The cast and crew of The Wizard of Oz performed five sold out shows in early November that did not disappoint audiences, who even took to social media to rave about the elaborate costumes, make-up, acting, and unique set design that pulled the show together.
Josiah Durham, the production’s set designer, collaborated with Bay Path students to create the magical crowd-pleasing elements by introducing “Tech Tuesdays,” where they could learn about and participate in the set design. Previously, Durham has worked on sets for the University’s Alice’s Adventures in Wonderland (2013), Winnie the Pooh (2015), Little Women (2015), James and the Giant Peach (2016), and Mary Poppins (2016). Durham shared what he loved most about building the set and working with students in this Q&A. Read on to learn more, and be sure to click through the slideshow above to catch a glimpse of our Oz!
What is “Tech Tuesdays”?
“Tech Tuesdays” is a workshop-style class that takes place every week to provide students with experience and familiarity in tool usage and building techniques, beyond just building set stuff. Each week, our focus would shift. Some days, we introduced more tools, and on others, we focused on creating specific pieces. It was also important for the students to learn the danger of working with new tools and help them become more aware of their surroundings.
Originally, our initiative was to get students more involved in helping with the set design. It proved to be very successful and helpful not only to us, but also to students looking to obtain new skills applicable outside of the theatre, like learning to problem-solve and how to do tasks independently and efficiently. They accomplished so much with less than two months of training in set design.
What do you find most exciting about the work you do?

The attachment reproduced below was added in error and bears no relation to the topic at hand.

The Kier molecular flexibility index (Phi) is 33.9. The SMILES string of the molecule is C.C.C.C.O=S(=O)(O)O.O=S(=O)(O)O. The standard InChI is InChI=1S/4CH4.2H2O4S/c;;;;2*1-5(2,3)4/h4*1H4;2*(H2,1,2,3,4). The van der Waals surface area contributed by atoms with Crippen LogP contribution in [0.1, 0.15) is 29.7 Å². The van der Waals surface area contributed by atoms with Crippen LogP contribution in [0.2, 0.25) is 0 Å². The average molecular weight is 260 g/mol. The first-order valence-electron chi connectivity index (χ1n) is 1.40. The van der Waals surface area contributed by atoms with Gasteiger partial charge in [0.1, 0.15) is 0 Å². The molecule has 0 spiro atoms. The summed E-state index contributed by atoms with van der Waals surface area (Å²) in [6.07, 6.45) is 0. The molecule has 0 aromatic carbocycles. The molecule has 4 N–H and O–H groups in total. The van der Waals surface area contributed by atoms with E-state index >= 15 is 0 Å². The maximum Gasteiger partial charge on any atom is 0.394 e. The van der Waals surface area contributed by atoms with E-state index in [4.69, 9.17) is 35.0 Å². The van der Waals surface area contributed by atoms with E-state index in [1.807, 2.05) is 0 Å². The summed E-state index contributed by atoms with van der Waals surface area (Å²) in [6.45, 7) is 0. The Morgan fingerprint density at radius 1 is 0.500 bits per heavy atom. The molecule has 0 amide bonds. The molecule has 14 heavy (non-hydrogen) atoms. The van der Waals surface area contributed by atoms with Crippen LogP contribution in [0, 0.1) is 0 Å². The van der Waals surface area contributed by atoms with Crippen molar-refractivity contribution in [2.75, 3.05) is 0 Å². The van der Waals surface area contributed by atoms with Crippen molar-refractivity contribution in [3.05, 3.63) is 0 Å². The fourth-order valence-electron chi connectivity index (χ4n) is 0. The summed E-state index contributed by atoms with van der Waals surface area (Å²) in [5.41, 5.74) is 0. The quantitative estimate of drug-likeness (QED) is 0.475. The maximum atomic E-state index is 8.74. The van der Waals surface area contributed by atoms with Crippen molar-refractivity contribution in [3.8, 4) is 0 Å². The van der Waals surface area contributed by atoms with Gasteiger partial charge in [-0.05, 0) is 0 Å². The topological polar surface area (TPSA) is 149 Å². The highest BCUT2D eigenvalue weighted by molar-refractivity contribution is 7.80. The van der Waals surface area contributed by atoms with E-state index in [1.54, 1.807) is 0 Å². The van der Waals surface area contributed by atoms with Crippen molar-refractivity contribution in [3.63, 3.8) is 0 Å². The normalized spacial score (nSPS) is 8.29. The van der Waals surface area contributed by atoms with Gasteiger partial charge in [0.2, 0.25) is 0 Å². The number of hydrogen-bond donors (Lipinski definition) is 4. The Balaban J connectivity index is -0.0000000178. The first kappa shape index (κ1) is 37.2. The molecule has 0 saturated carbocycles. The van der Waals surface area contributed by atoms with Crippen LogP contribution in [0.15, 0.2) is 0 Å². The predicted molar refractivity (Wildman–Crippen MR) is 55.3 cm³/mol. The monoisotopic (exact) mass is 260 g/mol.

I never get tired of set building or theatre, even when I work a full day, because of the variety of this field. Even if you’ve done a show before, the creative team and vision of the director give it a new and exciting feel. Most of all, I value the community and collaborative experience. Being able to share your work and your passion with other artists and bounce ideas off of them is rewarding. And in the end it always feels so good for all involved to see the finished product.
Working with a new group as a class is something I take pride in as well. The beauty of creating is that there are so many different possibilities for accomplishing the same thing and telling the same story, so to have the flexibility to change on a dime is essential. I love being able to teach that to students and build their passion in the field.
What surprised you most about this show?
Kevin Barlowski’s [Director of Theatre and Performance Studies] creative use of space and of the set pieces highlighted just how flexible the set really is. The show is symbolic of Dorothy’s mental journey, so the set was deliberately made skeletal so she could fill in the rest with her imagination, to match the idea that people can only remember bits and pieces of their dreams. We use the same pieces in every scene to shift to match what’s going on in the story.
Did you have any challenges with this show?
There is a challenge with every show. The challenge for The Wizard of Oz is that the set is so opened and exposed. However, an open set gives the creative team a lot of room for amazing lighting and blocking. There is nowhere to hide and everyone has to make use of the space. The special effects in this show were very robust and being so exposed, it was difficult to hide equipment. Most of the special effects couldn’t be run without some kind of power source. Through trial and error, we had fun figuring it out, and seized the opportunity to get creative.